Labor Day Celebrations

  • 204 Views
  • Last Post 2 weeks ago
mashburn posted this 2 weeks ago

This is the slowest period of activity that I have ever witnessed on the forum. Everyone must be having a laid back celebration with their family or hiding from the virus. If things don't pick up, I may have to write another Uncle Guy story. All jokes aside, I hope everybody is well and enjoying family and friends.

Stay safe and enjoy the holiday,

Mashburn

 

David a. Cogburn

Attached Files

  • Liked by
  • Bill2728
Order By: Standard | Newest | Votes
RicinYakima posted this 2 weeks ago

Not doing much here, as there is an 85,000 acre fire burning north of me. Have to wash the ash off the windows on the truck to drive. Not able to be outside, so reading C.S. Forester's Hornblower novels again, which I do about every 10 years.

Attached Files

  • Liked by
  • mashburn
  • Bud Hyett
mashburn posted this 2 weeks ago

Hello Ricin,

I'm glad that I don't have to cope with your fires. My brother-in-law and his fire crew left here for California about two weeks ago,

I don't know where they are located now. We don't hear much from them. Stay safe and don't strain your eyes from all the reading. I've been mowing-weed eating and burning brush piles and at the same time experimenting with different liquid brass cleaning solutions. I will probably never use any of them but I always like to experiment with new things. My wife just handed me a plastic 1 gal. container and asked me if I had a use for it. I told her yes, I'm going to use it immediately. So I'm going out to try out another.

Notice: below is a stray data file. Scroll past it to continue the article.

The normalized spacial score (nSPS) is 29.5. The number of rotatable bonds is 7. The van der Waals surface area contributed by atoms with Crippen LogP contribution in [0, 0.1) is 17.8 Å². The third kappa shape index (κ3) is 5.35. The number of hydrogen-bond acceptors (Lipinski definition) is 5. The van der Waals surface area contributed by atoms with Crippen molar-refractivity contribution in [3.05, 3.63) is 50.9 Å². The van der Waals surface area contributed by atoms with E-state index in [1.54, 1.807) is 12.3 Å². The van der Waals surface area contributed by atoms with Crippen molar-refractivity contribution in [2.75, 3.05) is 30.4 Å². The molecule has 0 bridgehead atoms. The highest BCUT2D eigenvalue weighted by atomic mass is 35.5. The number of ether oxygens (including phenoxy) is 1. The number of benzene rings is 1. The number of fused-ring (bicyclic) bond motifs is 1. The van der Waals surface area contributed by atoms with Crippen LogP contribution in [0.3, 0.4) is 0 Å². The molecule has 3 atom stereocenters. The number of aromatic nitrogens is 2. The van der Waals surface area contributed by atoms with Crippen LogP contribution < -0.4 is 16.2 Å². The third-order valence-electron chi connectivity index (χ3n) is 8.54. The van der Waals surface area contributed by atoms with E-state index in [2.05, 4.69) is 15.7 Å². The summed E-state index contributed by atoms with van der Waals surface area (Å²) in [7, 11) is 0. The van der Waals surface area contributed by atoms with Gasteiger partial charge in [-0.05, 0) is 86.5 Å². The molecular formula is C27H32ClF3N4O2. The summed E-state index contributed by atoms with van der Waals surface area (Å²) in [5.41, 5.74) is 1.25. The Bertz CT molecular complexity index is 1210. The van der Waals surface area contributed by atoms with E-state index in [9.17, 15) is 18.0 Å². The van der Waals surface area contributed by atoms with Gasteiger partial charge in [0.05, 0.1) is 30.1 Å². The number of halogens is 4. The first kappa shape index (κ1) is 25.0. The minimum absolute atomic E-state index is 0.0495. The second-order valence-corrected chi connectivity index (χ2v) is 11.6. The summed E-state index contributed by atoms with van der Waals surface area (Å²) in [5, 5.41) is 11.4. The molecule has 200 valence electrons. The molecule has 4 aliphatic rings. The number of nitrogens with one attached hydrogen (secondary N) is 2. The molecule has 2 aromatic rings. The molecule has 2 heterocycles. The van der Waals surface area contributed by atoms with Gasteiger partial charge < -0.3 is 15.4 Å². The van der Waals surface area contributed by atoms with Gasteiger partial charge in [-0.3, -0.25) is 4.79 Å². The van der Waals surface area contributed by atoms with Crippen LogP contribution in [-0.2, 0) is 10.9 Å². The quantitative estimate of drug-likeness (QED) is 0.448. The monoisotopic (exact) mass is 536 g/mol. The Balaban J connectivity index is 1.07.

Stay safe.

Mashburn

David a. Cogburn

Attached Files

  • Liked by
  • RicinYakima
  • Bud Hyett
Boschloper posted this 2 weeks ago

David:

I too have noticed the slowness here on the forum.  The wife and I had a laid back Labor Day celebration yesterday in the form of a picnic and bicycle ride along the coast of New Hampshire.  If you have not been here, we have a beautiful coastline, all 18 miles of it.

I have been busy working up a couple loads for the lever / pump / auto postal match. For the scope option I am going to use a Rem. 760 in '06. The load I have settled on is a full case of IMR 5010 under a 311291.  Accuracy is pretty good and yes it does leave some unburned powder in the barrel. I take an air tank to the range with me and blow thru the bore after each shot. 

My local gun club has been open thru all of the insanity, so I have done a lot of shooting. I met a buddy there after work on Friday and we shot for a couple hours, and then I went again today after church.

Just trying to make the best of it.

Wayne

 

Attached Files

mashburn posted this 2 weeks ago

Hello Wayne,

Glad you enjoyed your holiday. Nearly all of the old Remington 760;s that I have ever had any dealings with were accurate shooters.  Things in this part of the country never did shut down for the chinese virus.  Hardly anybody wears a mask even though an adjoining county is having rampant cases, but nearly all who have become infected, recover quickly. That county is where my oldest son and family live and I will not miss one of my Grand daughters Jr. Hi. softball games. The turnout for the games are huge, but I have to go see her play. I, at the age of 76, sure don't need to be infected but I have to go watch her play. I know I'm living dangerous.